Professor Galloway on why Amazon keeps winning – they can do whatever they want, and they know others cannot.
By pairing a grand vision for the future with a shareholder base accustomed to waiting for the profits to roll in, they’ve changed the way a generation of tech CEOs think about profitability vs growth:
What caused this? Simple: firms mimic success, and the most successful firm in the world is Amazon. Amazon’s core competence is not operations, the cloud, or even technology, but storytelling. Jeff Bezos’ ability to paint an extraordinary vision (“Earth’s Biggest Store”) and register steady progress against that vision is rewarded with the cheapest capital in the history of business. And…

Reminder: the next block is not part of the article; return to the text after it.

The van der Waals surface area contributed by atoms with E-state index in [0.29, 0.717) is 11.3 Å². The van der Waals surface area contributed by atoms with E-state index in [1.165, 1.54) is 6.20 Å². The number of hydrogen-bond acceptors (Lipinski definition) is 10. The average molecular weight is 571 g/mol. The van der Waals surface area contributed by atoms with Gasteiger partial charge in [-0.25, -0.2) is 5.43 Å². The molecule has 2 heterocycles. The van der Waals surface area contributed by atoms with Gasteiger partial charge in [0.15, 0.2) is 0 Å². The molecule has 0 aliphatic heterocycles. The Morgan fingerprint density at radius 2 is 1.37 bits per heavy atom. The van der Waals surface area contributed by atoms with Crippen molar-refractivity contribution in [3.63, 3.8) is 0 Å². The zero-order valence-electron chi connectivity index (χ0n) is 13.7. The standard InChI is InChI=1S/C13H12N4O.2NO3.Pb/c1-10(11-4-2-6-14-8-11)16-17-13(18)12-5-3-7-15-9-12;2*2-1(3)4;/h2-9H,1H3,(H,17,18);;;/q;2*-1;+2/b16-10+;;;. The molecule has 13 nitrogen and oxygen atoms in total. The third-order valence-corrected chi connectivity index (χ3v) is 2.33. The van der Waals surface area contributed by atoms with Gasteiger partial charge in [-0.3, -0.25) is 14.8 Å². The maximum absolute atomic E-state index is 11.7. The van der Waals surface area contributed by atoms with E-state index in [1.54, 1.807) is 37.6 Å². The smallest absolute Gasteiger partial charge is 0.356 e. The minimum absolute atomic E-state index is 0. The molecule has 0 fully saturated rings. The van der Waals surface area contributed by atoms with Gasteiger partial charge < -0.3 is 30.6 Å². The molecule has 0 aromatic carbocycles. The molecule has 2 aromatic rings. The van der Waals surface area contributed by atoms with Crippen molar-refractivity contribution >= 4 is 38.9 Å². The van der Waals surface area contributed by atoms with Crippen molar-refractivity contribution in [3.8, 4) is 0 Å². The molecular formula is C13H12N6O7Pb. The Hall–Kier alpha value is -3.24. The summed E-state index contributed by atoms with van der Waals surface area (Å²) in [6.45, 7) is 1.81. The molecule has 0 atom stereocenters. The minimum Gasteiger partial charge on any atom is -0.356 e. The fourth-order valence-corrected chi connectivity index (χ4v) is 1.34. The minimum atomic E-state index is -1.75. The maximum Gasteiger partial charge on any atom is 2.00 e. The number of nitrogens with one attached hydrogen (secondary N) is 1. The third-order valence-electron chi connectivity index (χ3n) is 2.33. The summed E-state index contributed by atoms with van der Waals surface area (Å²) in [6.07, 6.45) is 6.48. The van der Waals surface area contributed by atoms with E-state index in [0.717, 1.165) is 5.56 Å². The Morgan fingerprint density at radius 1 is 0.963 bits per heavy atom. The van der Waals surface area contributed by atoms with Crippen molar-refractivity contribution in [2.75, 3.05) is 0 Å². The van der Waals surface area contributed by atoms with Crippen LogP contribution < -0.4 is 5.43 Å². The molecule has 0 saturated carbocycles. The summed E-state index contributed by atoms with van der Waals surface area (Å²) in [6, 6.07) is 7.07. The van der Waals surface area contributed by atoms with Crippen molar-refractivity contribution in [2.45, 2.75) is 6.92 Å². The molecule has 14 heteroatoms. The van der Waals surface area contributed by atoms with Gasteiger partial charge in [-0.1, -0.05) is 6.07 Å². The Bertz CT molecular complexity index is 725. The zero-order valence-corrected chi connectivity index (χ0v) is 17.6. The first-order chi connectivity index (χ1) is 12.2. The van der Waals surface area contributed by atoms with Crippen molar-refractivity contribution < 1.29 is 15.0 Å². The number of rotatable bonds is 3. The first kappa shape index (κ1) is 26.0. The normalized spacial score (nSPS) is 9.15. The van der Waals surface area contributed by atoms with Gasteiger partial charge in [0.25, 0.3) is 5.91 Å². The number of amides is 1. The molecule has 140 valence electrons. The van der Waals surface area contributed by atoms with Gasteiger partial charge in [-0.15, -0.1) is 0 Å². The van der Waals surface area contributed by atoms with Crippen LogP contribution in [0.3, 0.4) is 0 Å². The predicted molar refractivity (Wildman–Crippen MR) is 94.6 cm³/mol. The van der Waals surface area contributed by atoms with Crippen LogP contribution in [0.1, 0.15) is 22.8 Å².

Cheap. Capital. Is. Awesome.
Amazon can try 10 things for every one thing peers can. When I sit in board meetings, directors usually ask management to come up with ideas that provide advantage, relative to required investment — we want cool ideas, that don’t cost too much. I’ve never been in an Amazon board meeting, but I believe management is charged with coming up with cool ideas that are ridiculously expensive, as others can’t follow. The majority of (actual) wars have not been won with strategy, bravery, training, or superior equipment, but brute force. At the end of WWll, the Allies had 38 gallons of gasoline for every one the Germans did. Amazon is the retailer with 38 gallons.
The ramifications – and potential downside – at Scott’s blog.